People have all kinds of motivation for downsizing, but there tends to be two main reasons. Firstly, scaling down after children have moved out, when they no longer need all that space and could do with a bit more money to fund university fees, for example, or getting older; when heading towards retirement, people may choose to downsize in order to fund well-deserved holidays or lengthy travel.

Others downsize due to increases in the cost of living – because they want to live in a different, more expensive area, or because by selling a large property they can afford to buy two smaller ones, thereby giving them either a holiday home or a rental income.

How to downsize successfully

Many people find moving into a smaller property to be challenging – not just from the angle of having to reduce the amount of things they own, which is why storage businesses such as ReadySteadyStore are so vital for holding on to bits of furniture and other large items, but also because in many instances, downsizing requires a change of mind set. For instance, when moving from a house to a block of flats there could be issues with noise or physical fitness and adjusting to a different environment.

Whatever the reason, downsizing, especially if one is not used to living in a smaller property, need to be done carefully so that it works out. Here’s some advice which may prove useful.

Assess your actual needs
Take some time to wander around your home and evaluate your possessions. See what you really couldn’t live without and what you could easily dispense with. For example a lot of people have unused sports equipment taking up space in spare rooms, or unwanted books, ornaments and DVDs gathering dust on shelves.

Have a clear out
Once you’ve divided your things into ‘keep’ and ‘lose’, you can then begin what some see as the most enjoyable, and others the most difficult, part of the downsizing process – getting rid of stuff! There are various methods – anything of value can be sold, usually online, and you might find you make enough to cover the cost of the whole move; you can give things away around the neighbourhood, to family and friends (especially any old baby stuff), or to charity. Try and keep as much out of the tip as you can. And one other piece of advice on this score – if you live in a block of flats make sure you tell people that ‘buyer collects.’

The new place
It should be possible, before moving in, to take some photos and measurements in your new property. This will help you make decisions on what furniture you’re taking and what you’re either putting in storage or leaving behind. It can be sad to say goodbye to much-loved items, but if they’re impractical then you need to be ruthless.

A common mistake when moving home is to bundle everything together. Instead mark boxes carefully with what’s inside, so you have ‘kitchen utensils,’ ‘books’, ‘winter clothes’ – that way you won’t spend hours hunting for the kettle on move-in day. It will also make unpacking more orderly, which is essential if you don’t have much space to move around in.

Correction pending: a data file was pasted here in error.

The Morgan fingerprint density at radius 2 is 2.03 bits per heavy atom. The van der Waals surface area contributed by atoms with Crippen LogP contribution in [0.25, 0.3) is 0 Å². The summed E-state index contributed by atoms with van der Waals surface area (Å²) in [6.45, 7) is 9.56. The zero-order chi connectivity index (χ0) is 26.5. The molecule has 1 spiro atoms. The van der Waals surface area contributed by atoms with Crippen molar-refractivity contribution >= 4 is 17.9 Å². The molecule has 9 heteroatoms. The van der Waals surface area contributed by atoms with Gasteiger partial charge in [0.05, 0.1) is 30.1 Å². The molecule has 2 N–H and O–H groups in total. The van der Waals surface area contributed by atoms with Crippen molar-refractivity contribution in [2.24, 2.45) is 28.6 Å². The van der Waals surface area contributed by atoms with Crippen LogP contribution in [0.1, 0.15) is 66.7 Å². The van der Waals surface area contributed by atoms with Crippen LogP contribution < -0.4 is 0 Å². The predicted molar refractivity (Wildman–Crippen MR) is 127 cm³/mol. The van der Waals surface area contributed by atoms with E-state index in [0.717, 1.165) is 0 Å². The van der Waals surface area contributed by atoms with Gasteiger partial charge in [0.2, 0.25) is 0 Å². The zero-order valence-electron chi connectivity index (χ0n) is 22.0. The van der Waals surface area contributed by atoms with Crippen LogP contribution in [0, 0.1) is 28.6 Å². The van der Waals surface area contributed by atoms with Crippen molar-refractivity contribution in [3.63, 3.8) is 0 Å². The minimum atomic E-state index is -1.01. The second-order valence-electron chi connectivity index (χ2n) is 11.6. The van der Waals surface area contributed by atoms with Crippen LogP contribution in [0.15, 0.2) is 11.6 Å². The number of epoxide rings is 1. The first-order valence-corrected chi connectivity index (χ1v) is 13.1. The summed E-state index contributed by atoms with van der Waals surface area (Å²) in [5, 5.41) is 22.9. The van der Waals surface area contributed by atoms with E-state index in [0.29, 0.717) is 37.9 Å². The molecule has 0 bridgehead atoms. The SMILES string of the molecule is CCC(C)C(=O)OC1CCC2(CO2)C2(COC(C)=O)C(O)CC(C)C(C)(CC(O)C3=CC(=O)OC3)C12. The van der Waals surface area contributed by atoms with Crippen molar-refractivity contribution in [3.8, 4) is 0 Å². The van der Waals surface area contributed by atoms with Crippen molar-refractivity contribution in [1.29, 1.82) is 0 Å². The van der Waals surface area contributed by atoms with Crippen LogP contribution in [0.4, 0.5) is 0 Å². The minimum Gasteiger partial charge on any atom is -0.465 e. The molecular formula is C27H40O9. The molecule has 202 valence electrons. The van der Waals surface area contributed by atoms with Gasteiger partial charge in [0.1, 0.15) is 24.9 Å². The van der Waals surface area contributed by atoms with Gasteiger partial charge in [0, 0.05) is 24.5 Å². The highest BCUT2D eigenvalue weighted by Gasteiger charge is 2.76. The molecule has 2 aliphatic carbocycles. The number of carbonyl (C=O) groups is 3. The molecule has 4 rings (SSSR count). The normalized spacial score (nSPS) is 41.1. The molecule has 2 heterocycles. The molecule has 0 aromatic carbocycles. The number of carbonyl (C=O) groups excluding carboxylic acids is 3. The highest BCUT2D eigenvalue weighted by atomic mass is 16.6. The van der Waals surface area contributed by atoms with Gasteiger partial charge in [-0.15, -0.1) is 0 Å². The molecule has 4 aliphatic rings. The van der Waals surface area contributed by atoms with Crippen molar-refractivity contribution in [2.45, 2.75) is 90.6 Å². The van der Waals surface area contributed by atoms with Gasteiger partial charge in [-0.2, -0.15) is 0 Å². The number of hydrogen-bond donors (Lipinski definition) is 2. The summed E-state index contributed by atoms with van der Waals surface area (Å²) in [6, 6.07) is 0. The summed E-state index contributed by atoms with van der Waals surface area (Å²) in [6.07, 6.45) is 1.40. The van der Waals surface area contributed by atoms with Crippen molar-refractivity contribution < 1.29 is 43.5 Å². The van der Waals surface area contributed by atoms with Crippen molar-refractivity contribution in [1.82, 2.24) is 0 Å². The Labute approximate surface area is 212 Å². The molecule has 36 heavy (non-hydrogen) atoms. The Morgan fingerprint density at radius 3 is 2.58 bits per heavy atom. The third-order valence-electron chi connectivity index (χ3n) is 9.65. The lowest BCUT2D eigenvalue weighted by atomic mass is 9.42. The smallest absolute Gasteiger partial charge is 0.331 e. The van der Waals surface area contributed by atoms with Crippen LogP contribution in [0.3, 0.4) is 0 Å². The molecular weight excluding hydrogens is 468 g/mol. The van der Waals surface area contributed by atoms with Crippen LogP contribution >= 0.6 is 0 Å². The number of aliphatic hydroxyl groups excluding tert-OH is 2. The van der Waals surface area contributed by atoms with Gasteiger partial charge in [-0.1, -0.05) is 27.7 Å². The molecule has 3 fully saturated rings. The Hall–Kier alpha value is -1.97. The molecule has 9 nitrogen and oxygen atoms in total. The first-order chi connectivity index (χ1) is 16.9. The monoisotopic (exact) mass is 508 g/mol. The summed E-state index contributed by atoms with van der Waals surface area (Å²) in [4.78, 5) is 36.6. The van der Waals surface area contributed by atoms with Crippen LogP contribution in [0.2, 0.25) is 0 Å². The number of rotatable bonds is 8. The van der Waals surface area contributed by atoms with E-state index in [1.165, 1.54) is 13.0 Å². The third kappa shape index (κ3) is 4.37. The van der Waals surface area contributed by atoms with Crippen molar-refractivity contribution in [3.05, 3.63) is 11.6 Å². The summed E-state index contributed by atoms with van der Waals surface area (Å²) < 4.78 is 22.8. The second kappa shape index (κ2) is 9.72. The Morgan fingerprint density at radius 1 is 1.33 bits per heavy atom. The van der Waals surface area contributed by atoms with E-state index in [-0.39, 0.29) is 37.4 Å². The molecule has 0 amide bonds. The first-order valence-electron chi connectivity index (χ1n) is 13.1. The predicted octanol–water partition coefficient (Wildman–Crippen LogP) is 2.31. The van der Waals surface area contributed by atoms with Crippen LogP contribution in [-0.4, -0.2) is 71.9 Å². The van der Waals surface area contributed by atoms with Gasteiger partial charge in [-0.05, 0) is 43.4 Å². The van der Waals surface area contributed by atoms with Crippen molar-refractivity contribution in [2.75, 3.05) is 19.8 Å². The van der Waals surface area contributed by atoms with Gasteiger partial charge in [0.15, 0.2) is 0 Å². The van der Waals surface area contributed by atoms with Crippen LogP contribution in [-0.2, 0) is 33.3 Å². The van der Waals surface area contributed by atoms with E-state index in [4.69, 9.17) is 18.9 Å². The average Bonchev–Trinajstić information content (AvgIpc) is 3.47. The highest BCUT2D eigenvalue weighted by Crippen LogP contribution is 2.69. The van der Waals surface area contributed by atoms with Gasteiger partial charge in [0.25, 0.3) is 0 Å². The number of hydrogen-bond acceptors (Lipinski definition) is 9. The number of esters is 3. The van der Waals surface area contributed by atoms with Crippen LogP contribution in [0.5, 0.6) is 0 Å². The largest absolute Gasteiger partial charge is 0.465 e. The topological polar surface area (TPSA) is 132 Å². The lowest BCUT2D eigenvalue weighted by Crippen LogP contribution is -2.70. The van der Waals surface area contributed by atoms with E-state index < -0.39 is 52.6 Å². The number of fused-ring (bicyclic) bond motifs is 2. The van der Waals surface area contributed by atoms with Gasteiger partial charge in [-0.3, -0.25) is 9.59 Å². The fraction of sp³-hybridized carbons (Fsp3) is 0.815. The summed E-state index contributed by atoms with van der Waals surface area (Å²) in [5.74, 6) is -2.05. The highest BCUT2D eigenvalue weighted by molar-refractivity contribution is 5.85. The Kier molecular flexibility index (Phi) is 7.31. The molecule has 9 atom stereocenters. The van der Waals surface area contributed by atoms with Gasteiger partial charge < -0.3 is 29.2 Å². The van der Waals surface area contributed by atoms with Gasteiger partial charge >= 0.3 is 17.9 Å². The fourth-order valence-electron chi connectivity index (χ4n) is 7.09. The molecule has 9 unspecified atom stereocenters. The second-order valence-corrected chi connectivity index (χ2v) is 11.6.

The move
Using a floorplan of your new home, come up with a schedule as to which boxes and furniture are going into which room. That means most of the heavy lifting will be done when you have plenty of energy or while the removals team are there, so you don’t have to shift things around later.

As mentioned earlier, storage units are a lifesaver when it comes to downsizing because you know your valuable items will be protected and you can retrieve them at any point. But things can’t keep gathering dust in storage forever so a good rule of thumb is that if something has been stored for 12 months, it’s probably safe to dispose of it. For smaller items, it’s handy to buy some stylish boxes that you can stack on shelves, under the bed or in wardrobes to keep things close but out of sight. The famous designer William Morris once said: “Have nothing in your home that you don’t know to be useful or believe to be beautiful.” That maxim holds true today!

Strategic interior design
With less space available to you now, you need to make good use of what you have. Advice includes painting walls in light colours and having plenty of mirrors to give the impression of space, and giving furnishings neutral tones instead of busy patterns. Also, utilise furniture to prevent clutter on surfaces – so plenty of bookcases and cabinets.

Enjoy the process
Lastly, although downsizing can be traumatizing for some, try to see it as a cathartic experience – you’re saying goodbye to one part of your life and ushering in another. It’s an opportunity to turn a new page and clear your life of things you didn’t need and which took time to maintain.

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